Is Whole Foods Doubling Down on Fraud?
Six stumbling defenses by the company in response to a shocking turkey exposé.
by Wayne Hsiung
Yesterday, Direct Action Everywhere (DxE) released what was, to many, a shocking exposé of one of the most celebrated “humane” farms on the planet -- the Step 5+ Diestel Turkey Ranch. Our investigation found, contrary to the marketing, thousands of miserable birds crowded in dismal conditions and a "front" farm that was used, not for production, but as a deceptive marketing ploy.
But Whole Foods, unlike many companies hit with investigations, is doubling down in support of its now discredited supplier. Here are six ways Whole Foods is defending Diestel… and why those defenses fall apart on further scrutiny.
1. “Whole Foods immediately had GAP [their certification program] investigate the farm and didn’t find conditions shown in the video.”
Whole Foods lacks the capability to do a real investigation, even if they wanted to. Until recently, the company’s GAP program had only a single employee, yet they claim to supervise the audits of 290 million animals. Imagine the entire US government run by President Obama. Alone.
Moreover, Diestel's own records (held for Whole Foods' GAP program) show that it violated GAP standards -- e.g. as many as 6.9% of birds in some barns were dying in a single week. So Whole Foods' investigators failed to check their own audit records?
2. “How do we know the footage is from our farm?”
Apparently the company has not yet heard of GPS. Or an iPhone. All such photos/video, in the modern age, are tagged with specific location data, as reported in the Washington Post.
3. “The footage isn’t representative! It’s from one barn. Or from one day!”
Our investigation spanned 9 months and covered every single one of the barns on site.
4. “We did disclose that we had a factory farm! Consumers were warned."
There was not a single reference to GAP Step 3 (the lower standard farm) on the Whole Foods or Diestel website… until they were confronted by reporters. Then, magically, Diestel’s website changed. Why would they feel the need to change their website if they didn’t have something to hide?
5. “Maybe we don’t produce all of the birds at the Step 5+ farm… but the conditions are the same!”
Our investigators went straight from Sonora (the fake farm) to Jamestown (the real farm) and found a night and day difference. Notably, none of the birds at the Jamestown facility were ever outside, as the company now concedes.
Of course, that didn’t stop Whole Foods and Diestel from marketing the farms as "range grown" and having “enhanced outdoor access."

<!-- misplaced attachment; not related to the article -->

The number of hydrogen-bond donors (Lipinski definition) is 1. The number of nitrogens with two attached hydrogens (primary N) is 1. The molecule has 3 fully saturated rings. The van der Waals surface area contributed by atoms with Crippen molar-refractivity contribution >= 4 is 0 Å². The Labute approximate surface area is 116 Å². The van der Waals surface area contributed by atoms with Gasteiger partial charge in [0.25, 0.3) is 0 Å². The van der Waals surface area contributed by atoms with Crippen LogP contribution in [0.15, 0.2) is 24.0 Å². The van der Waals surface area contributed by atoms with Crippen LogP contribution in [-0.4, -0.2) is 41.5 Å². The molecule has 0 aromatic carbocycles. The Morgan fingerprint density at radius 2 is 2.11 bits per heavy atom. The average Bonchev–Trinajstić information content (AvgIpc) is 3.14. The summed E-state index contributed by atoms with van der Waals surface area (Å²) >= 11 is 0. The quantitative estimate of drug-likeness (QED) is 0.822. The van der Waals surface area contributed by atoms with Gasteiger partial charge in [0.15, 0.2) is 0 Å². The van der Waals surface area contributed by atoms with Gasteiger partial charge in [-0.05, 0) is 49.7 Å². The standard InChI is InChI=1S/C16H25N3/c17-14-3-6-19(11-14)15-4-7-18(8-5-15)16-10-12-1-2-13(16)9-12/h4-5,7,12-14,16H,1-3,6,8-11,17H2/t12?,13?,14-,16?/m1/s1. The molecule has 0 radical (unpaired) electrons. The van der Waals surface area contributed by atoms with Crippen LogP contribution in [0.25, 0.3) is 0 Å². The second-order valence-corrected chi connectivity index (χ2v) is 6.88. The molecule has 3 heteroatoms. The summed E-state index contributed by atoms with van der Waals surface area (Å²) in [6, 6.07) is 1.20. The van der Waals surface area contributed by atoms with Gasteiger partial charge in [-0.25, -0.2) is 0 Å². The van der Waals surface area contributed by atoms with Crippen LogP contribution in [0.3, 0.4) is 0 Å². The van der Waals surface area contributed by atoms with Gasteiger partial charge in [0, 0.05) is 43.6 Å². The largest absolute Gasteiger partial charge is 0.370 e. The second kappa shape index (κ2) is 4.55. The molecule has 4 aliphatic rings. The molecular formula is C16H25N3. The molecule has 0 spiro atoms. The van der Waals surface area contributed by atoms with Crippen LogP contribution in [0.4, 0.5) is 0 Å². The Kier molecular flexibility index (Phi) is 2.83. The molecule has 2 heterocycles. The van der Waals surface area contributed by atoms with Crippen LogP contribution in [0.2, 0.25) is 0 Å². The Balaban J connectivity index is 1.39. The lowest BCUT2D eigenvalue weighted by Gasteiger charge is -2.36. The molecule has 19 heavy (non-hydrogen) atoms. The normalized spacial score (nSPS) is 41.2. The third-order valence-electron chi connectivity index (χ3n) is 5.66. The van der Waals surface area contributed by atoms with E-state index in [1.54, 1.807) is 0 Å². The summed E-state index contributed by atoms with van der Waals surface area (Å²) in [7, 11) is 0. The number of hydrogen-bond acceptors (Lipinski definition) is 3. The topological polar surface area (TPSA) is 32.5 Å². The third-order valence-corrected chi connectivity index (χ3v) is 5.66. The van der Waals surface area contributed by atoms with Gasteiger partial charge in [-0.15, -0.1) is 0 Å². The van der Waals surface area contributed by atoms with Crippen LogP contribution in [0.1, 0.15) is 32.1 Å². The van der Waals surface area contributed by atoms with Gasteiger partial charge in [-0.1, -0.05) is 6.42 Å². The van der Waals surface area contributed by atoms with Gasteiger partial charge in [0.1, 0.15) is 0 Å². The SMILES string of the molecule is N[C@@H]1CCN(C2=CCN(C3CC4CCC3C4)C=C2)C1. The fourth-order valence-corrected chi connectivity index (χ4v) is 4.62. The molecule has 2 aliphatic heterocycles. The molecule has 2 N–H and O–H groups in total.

6. “Ok, we fibbed. But the lies were immaterial or small in number.”
There was a systematic pattern of fraud by Diestel and Whole Foods.
We found boxes upon boxes of chemical additives in the Diestel barns with names like "Biosupreme" and "Io-Med 35" -- intended to control disease or mitigate stress in the crowded flocks.
In fact, Diestel has recently been cited for both air and water pollution violations. The latter conduct was described as “criminal” by the state of California, as the company had been leaking toxic sludge into drinking water reservoirs.
- “It came from here (i.e. the Step 5+ farm).”
The words of the Diestel Sales Rep, at the Sonora sham farm, when one of our undercover investigators asked her about the source of Whole Foods turkey. This was blatantly false, as the company now concedes.
On a brochure handed out by Whole Foods about Diestel turkey. As noted, even Diestel now concedes this is a fraud. The birds are never allowed outdoors.
These are not minor or occasional issues. These are deceits that go to the core of what Diestel -- and Whole Foods -- are all about. But then why would Whole Foods double down on fraud, when most other retailers distance themselves from suppliers exposed for horrific abuses? There are at least three reasons.
First, Whole Foods' brand, unlike McDonald’s, is linked to their suppliers. Whole Foods has made professional ads with Diestel. It has referenced Diestel over 1500 times on its site. And it named Diestel the first ever Step 5+ turkey farm (and one of only three Step 5+ farms in its entire supply chain).
Second, Whole Foods is unusually dependent on “humane” suppliers. It can’t cut ties with Diestel and go to… Butterball. Similarly, it can’t ask Diestel to fire a few workers because the nature of our footage is systemic -- not just occasional instances of abuse but farm-wide conditions that were unspeakably cruel.
Third, the company has a culture of playing loose with the facts. From the CEO’s denial of climate change to shenanigans involving manipulation of competitor stock prices, Whole Foods has never taken truth seriously.
The moral for consumers and activists? Piecemeal attempts at reform are almost inevitably doomed, when the institutions that are implementing the reforms -- whether corporate or government -- are biased against the animals. Truly effective reform will require fundamental changes in our political system, such as legal personhood for animals or independent agencies devoted to (and beholden to) animal protection. These changes, in turn, are only possible with a true political movement for animals. So let's go make that happen!